Moreover, you certainly get prawns in all forms – steamed and grilled. Crayfish and Soft-shell Crab, cooked or stewed in a soup with a kind of glass-noodles, called Mien, are also put onto the table. Normally there’s a bit of slightly spicy chicken (Ga in Vietnamese) and Ca, these are white salt-preserved eggplants, which are eaten besides.

There’s a dip to every meal. Nuoc Mam, the clear Vietnamese fish sauce, distilled in a special way out of
small fish, is obligatory on the table. But all sorts of chili sauces and self-made lemon sauces are served as well, the spectrum is endless. The Vietnamese dips it all and what’s dipped in what can be called a science. No limits are set for creativity…

The Vietnamese principle of enjoying is to delight body and soul. One serves according to the Ying- and Yang principle of duality: something hot is next to something cold, a spicy dish is equalized by a mellow dish, something grilled is put next to something steamed – all comes to the table together. There is no order of dishes, one eats happily of everything.

And for dessert? There’s always fresh fruit, different from one season to the other, and afterwards a cup of ambrosial jasmine- or lotus tea. As the case may be, served hot or cold with ice.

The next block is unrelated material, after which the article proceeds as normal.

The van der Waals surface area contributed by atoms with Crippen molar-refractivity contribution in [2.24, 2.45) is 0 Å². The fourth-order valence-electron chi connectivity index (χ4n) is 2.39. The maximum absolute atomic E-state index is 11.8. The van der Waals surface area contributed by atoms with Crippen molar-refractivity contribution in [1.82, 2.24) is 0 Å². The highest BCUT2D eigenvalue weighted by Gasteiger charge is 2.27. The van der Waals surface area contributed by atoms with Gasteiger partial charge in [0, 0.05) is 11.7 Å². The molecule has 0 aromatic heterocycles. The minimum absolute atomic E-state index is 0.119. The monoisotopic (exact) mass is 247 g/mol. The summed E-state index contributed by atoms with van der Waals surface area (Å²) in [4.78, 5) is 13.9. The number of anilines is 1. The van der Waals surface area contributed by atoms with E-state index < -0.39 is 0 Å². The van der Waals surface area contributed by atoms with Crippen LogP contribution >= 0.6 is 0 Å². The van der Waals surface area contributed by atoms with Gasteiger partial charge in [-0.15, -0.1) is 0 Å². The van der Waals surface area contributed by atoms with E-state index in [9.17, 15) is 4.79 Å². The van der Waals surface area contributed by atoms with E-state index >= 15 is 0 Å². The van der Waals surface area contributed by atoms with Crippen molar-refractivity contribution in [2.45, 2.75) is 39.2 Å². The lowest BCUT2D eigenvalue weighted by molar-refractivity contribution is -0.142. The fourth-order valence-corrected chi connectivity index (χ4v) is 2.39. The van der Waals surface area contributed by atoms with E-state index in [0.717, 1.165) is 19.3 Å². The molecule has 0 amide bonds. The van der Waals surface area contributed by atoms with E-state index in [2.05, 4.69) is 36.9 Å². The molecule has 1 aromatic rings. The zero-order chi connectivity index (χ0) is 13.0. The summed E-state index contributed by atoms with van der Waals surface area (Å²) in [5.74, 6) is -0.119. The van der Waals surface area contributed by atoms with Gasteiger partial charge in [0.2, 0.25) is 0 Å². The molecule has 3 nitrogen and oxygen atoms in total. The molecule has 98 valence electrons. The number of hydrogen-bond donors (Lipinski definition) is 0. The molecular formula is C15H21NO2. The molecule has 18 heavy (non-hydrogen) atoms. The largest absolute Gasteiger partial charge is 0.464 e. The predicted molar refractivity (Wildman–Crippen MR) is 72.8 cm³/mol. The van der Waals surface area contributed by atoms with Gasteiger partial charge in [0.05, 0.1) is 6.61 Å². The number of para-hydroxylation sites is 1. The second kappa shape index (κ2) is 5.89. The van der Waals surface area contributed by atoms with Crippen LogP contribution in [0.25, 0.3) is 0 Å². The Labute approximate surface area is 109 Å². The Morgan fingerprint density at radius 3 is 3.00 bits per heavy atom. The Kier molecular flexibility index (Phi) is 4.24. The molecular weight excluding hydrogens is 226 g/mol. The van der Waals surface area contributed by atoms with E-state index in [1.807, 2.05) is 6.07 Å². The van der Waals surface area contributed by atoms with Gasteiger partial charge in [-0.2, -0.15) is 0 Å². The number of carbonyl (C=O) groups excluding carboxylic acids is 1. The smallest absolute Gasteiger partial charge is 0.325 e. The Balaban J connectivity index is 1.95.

Drinking during lunch is mostly frowned upon. Vietnamese have a simple explanation for that: “One can eat less! The drink takes up space in the stomach – this would be a pity!”

After lunch, everybody sleeps – siesta. Who’s surprised?! One restarts work after one or sometimes, if one can afford, two hours of rest.

At late afternoon it’s time to eat again. One gets home at 5 p.m. takes a bath or a shower and the procedure restarts. Normally one eats the things which haven’t been finished at lunch or – like in our case – one goes out for dinner with friends.

In every city in Vietnam there are low-priced restaurants on every street corner, which mostly are operated in the evening. They reach from shops with crab-soup made out of freshwater crabs with spicy vegetables at “Mamma Hai” around the corner, where the neighborhood meets, to the garden restaurant, where the second soup-specialty is served; the Lau

By the way, in Vietnam people eat with chopsticks, but also with spoons in combination with chopsticks when eating a soup. Some can even use both at the same time – pick up the noodles and the meat with the chopsticks and slurp the soup with the spoons.